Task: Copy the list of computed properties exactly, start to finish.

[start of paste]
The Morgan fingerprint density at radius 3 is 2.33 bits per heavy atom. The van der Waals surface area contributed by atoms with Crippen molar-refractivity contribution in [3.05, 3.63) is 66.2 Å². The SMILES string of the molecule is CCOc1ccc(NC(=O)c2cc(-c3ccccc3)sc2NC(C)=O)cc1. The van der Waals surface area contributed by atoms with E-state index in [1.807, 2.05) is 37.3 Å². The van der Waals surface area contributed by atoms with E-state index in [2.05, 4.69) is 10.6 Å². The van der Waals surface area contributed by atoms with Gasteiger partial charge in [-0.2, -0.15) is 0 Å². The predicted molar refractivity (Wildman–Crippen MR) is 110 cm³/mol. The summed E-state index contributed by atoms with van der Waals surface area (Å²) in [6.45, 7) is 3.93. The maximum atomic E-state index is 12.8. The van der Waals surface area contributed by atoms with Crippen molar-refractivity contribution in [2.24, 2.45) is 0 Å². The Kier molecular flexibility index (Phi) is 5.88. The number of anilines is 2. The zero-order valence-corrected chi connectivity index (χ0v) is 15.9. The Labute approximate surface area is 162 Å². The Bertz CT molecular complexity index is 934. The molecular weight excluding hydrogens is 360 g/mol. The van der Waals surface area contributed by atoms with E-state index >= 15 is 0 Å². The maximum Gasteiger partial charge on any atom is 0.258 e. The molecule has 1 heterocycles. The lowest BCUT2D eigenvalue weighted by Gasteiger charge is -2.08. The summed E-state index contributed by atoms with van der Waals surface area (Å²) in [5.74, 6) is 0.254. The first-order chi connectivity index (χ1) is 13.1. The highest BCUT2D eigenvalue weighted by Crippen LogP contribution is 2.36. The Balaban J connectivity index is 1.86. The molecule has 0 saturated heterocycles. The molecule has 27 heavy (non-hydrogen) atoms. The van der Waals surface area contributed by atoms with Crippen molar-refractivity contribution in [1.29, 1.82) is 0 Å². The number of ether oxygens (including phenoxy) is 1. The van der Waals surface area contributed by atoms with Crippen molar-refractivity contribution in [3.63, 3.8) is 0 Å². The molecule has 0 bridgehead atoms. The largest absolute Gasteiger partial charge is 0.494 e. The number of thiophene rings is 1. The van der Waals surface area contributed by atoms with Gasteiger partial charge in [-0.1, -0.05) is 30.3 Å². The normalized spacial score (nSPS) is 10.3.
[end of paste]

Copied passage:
The Morgan fingerprint density at radius 3 is 2.33 bits per heavy atom. The van der Waals surface area contributed by atoms with Crippen molar-refractivity contribution in [3.05, 3.63) is 66.2 Å². The SMILES string of the molecule is CCOc1ccc(NC(=O)c2cc(-c3ccccc3)sc2NC(C)=O)cc1. The van der Waals surface area contributed by atoms with E-state index in [1.807, 2.05) is 37.3 Å². The van der Waals surface area contributed by atoms with E-state index in [2.05, 4.69) is 10.6 Å². The van der Waals surface area contributed by atoms with Gasteiger partial charge in [-0.2, -0.15) is 0 Å². The predicted molar refractivity (Wildman–Crippen MR) is 110 cm³/mol. The summed E-state index contributed by atoms with van der Waals surface area (Å²) in [6.45, 7) is 3.93. The maximum atomic E-state index is 12.8. The van der Waals surface area contributed by atoms with Crippen molar-refractivity contribution in [2.24, 2.45) is 0 Å². The Kier molecular flexibility index (Phi) is 5.88. The number of anilines is 2. The zero-order valence-corrected chi connectivity index (χ0v) is 15.9. The Labute approximate surface area is 162 Å². The Bertz CT molecular complexity index is 934. The molecular weight excluding hydrogens is 360 g/mol. The van der Waals surface area contributed by atoms with E-state index >= 15 is 0 Å². The maximum Gasteiger partial charge on any atom is 0.258 e. The molecule has 1 heterocycles. The lowest BCUT2D eigenvalue weighted by Gasteiger charge is -2.08. The summed E-state index contributed by atoms with van der Waals surface area (Å²) in [5.74, 6) is 0.254. The first-order chi connectivity index (χ1) is 13.1. The highest BCUT2D eigenvalue weighted by Crippen LogP contribution is 2.36. The Balaban J connectivity index is 1.86. The molecule has 0 saturated heterocycles. The molecule has 27 heavy (non-hydrogen) atoms. The van der Waals surface area contributed by atoms with Crippen molar-refractivity contribution in [1.29, 1.82) is 0 Å². The number of ether oxygens (including phenoxy) is 1. The van der Waals surface area contributed by atoms with Crippen molar-refractivity contribution in [3.63, 3.8) is 0 Å². The molecule has 0 bridgehead atoms. The largest absolute Gasteiger partial charge is 0.494 e. The number of thiophene rings is 1. The van der Waals surface area contributed by atoms with Gasteiger partial charge in [-0.1, -0.05) is 30.3 Å². The normalized spacial score (nSPS) is 10.3.